Happy birthday to all of us!
It was my birthday on 14 September and along with my usual gifts, I was awaiting a USA judgment on the ‘happy birthday’ song. In a recent judgment in California, the lyrics to the song “Happy birthday” have been declared not to belong to Warner, a US company that has been demanding royalty payments for public performances of the lyrics for years.
Prior to this judgment, every public performance of the lyrics of the song, required a royalty to be paid to Warner. The music was not part of this judgment, already being considered in the public domain.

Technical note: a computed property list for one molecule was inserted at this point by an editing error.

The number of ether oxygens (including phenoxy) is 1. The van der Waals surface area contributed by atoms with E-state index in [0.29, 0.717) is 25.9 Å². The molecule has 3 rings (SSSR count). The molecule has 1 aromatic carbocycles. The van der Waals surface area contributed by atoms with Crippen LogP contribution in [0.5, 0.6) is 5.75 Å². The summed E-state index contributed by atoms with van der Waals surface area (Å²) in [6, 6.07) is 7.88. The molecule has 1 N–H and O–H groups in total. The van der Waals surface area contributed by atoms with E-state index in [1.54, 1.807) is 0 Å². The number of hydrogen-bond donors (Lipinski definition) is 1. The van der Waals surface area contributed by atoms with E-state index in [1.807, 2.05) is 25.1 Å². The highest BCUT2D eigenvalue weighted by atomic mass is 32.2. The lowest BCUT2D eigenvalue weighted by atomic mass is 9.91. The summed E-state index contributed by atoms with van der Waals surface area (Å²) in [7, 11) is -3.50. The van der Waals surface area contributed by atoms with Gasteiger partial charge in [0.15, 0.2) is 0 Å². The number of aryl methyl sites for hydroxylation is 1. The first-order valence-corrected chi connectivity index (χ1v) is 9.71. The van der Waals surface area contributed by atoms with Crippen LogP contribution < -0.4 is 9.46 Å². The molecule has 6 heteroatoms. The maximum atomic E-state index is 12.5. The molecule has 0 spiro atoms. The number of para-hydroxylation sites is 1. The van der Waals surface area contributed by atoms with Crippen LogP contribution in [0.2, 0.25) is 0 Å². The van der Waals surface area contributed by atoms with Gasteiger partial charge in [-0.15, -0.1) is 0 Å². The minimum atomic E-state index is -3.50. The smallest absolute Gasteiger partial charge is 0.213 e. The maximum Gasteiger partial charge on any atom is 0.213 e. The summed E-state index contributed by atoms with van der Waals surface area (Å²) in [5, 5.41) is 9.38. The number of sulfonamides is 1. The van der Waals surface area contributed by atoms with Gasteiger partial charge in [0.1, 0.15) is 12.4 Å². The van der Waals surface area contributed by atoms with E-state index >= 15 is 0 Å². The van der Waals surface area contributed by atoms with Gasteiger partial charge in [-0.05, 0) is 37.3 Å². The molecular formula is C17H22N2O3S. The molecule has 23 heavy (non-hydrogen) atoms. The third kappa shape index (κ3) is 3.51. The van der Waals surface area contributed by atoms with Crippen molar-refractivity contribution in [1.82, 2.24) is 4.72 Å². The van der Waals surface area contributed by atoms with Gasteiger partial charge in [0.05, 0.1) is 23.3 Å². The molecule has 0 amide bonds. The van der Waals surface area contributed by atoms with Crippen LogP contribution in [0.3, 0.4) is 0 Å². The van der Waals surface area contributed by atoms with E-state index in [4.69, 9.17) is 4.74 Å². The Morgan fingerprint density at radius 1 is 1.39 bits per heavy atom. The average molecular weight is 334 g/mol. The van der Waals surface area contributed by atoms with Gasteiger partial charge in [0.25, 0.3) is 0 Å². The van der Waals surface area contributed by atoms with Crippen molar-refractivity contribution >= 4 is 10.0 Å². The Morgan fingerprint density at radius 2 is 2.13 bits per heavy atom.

Evidence was key in this judgment, where the court looked at the ownership rules and duration of copyright in making its decision.
Now every family and friend celebrating a birthday of a loved one, in a public place, can rest easy, knowing that Warner cannot claim a royalty from them. Or can they? Some have argued that due to the lucrative nature of the song (and the lyrics thereto), there might be another “owner” (perhaps a relative of the original writers of the lyrics) lurking out there, ready to grab this lucrative Intellectual Property. Potentially, the copyright duration could extend well into the future.